While we were in Narrandera for a few days before the COVID-19 lockdowns last March, we went on a lovely walk along Talbots Lake and the Town Common. It is within a river red gum forest (E. camaldulensis) near the Murrumbidgee River.
The area has a fascinating history. The attraction was an opportunity to see koalas in the trees as the Town Common (or Koala Reserve) is a renowned koala habitat area. We not only gazed up at the trees as we walked along the track, but also looked for tell-tale koala presence – distinctive claw scratchings on the tree trunks, footprints in the mud after the rain the night before, and scats on the ground. We spotted four koalas perched in the trees along our walk as a reward for our keen observation.
This experience reminded me of my time working in northern New South Wales as a forester in the early 1990s. I learnt a lot about native fauna managing state forests of the Bellinger and Nambucca Valleys out of the Urunga District office.
In a landmark court case in 1991, environmentalist John Corkill bought proceedings in the Land and Environment Court of New South Wales. He sought declarations and orders against the Forestry Commission to prevent it logging a section of Chaelundi State Forest in the adjoining Dorrigo District. Corkill claimed that logging of the forest would likely kill, injure or disturb certain endangered and protected fauna species in breach of section 98 and 99 of the National Parks and Wildlife Act 1974. The argument was based on intent as foresters argued there was no deliberate action to kill the animals as harvesting plans outlined prescriptions to minimise any impacts. Justice Stein handed down his decision in favour of Corkill. He agreed that while the Forestry Commission would take steps to avoid injury or death to animals, it was likely to disturb and injure certain protected and endangered species and that the Forestry Commission was obliged to comply with sections 98 and 99. The Forestry Commission unsuccessfully appealed the decision the following month, and thus the Chaelundi decision imposed a new regime on foresters in regards to the protection of endangered species. From that point onwards we had to know a lot more about the endangered animals that inhabited a logging coupe – their favoured habitat, eating habits, breeding patterns, what time of the day they were active and where they lived – in tree hollows or burrows under the ground.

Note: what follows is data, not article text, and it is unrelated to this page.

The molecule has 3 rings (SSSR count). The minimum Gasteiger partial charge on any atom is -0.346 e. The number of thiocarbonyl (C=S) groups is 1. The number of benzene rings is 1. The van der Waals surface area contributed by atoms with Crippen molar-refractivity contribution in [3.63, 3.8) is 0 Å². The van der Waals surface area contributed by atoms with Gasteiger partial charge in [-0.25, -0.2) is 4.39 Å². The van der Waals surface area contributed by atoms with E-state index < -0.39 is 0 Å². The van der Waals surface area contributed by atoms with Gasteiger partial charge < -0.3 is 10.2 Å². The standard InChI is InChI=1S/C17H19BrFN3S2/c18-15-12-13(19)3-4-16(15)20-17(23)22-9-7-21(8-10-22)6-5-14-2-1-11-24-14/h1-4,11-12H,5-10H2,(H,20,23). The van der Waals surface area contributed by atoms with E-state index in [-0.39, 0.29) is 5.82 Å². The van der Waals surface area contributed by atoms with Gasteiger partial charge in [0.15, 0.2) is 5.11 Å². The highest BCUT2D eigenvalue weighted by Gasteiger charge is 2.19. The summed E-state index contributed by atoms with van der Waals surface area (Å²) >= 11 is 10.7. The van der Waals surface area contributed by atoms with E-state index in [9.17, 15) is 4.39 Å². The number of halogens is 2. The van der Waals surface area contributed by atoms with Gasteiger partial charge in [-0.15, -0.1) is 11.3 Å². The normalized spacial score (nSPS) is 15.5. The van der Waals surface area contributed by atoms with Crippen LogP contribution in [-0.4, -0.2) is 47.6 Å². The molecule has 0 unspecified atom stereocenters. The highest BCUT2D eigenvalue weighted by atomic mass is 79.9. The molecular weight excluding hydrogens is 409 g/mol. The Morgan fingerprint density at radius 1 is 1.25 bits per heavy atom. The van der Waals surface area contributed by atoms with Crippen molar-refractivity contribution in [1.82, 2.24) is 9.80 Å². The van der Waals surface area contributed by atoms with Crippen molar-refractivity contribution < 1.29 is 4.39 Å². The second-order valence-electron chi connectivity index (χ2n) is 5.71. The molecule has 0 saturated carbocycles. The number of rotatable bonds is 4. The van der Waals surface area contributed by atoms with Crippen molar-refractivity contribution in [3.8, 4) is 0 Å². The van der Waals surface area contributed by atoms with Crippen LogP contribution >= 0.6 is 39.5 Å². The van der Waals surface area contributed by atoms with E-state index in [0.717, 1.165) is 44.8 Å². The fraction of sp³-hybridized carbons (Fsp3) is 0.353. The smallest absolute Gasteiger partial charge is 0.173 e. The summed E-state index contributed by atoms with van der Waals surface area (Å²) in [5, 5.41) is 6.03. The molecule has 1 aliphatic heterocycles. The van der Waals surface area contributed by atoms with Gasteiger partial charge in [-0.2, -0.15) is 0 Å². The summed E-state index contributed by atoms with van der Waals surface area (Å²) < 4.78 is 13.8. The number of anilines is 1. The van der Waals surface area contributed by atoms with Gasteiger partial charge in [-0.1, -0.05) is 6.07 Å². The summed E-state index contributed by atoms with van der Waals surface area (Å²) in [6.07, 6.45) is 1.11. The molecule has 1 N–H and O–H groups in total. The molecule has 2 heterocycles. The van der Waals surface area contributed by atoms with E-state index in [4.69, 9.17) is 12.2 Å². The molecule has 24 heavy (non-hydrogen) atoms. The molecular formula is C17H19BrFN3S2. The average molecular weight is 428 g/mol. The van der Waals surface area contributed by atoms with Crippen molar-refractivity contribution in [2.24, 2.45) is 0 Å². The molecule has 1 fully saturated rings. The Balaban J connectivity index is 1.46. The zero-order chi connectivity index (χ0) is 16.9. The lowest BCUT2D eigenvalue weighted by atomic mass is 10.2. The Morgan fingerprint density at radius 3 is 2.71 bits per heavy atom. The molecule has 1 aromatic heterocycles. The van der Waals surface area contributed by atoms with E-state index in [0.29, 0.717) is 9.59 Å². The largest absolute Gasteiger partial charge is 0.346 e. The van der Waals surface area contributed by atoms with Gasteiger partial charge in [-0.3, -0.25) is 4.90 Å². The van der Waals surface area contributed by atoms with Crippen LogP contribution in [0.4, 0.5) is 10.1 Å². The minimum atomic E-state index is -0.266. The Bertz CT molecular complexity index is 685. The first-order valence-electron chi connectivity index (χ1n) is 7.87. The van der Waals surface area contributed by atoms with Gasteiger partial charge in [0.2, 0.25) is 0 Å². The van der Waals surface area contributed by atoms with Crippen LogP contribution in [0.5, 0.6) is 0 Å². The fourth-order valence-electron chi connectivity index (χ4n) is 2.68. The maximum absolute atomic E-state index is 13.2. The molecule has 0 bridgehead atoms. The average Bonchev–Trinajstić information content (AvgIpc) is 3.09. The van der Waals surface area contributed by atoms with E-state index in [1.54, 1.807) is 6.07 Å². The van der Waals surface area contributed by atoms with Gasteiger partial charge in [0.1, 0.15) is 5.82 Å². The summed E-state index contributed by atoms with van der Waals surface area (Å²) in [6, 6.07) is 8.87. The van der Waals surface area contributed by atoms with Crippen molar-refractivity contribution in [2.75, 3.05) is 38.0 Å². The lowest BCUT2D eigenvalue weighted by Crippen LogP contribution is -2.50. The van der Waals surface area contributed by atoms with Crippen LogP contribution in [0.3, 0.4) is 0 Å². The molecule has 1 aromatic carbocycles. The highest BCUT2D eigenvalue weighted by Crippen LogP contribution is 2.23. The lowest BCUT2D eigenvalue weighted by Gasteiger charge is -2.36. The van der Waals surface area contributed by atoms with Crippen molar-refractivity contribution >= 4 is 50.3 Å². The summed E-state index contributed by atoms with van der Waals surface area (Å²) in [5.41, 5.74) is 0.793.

We amended existing harvesting plans to include prescriptions to protect the powerful, masked and sooty owls, the yellow-belied glider, the koala, the spotted-tail quoll, and the feather-tail glider, among other species. Some of these animals I had never heard of before. We have such unique animals in Australia, and we know nothing about them. How many of you have heard about the Brush-tailed Phascogale? Even today, kids know more about lions and tigers. They are taught nothing about the unique Australian native fauna because teachers do not know anything about them and even the land managers that manage conservation reserves know little about them.
After the Chaelundi decision foresters had to become ‘fauna experts’ over-night. I first reached out to the National Parks and Wildlife Service (NPWS) for advice about these cryptic animals. No-one could help me. They didn’t know anything about these animals either. I turned to our library and sought articles on the endangered animals in our forest and read copiously. We attended fauna training classes, run by ecologists employed by the Forestry Commission.
I learnt how to identify the animals, what trees or habitat they occupied, how to recognise signs of their presence, what they ate, and their scats. The best part was travelling to the forest at night (it had to be a calm, clear night) to do some spotlighting. To find out if any of the owls were present, we used a tape recorder and megaphone and played pre-recorded owl calls and waited for their response. You had to pick the right habitat that supported their roosting areas.
I also learnt other things such as which type of tree hollow supports which type of animal; the difference between koala and possum scratches on trees; the tell-tale yellow-bellied glider ‘v-notch’ on a tree trunk; quoll latrine sites; how to tell the difference between a koala and a possum or glider scat; and the cryptic life of a forest-dwelling bat and where to find them.
In the middle of the forest at night, a whole new world opened up for me, and it was exhilarating. Without realising it at the time, my colleagues and I quickly became experts on endangered forest species.
I loved my trips into the forest at night. For those of you who listened to the ABC radio in the good old days, we used to listen to, and play the quiz with Julian de Stoop between 7-8:00 pm while driving slowly through the forest with our spotlights. We were looking for the red glow of the greater glider’s eyes. I also learnt that a pair of powerful owls, the top of the food chain, consumed a possum or glider each night. Our job morphed from assessing a coupe to locate log landings and where to build roads, to evaluating the forest for the presence of endangered species. As I walked through the forest, I spent a lot of time looking at tree trunks and canopies, and on the ground for signs of animal presence.
Later on, I encountered a blockade at one of our forest coupes in the Bellinger Valley, overlooking New England National Park. Protesters blocked the road into the logging area via a tripod. They accused us of killing koalas. Since it was my logging operation, I had the pleasure of joining the foreman on-site to confront these people. As I politely explained that koalas were not present in this forest, a wonderful lady thrust her face a few inches in front of mine. She had jewellery in every orifice I could see and was in dire need of a shower, deodorant and some essential grooming. The air was full of a sweaty, oily smell and I could see small grubs crawling out of the dreadlocks on top of her head.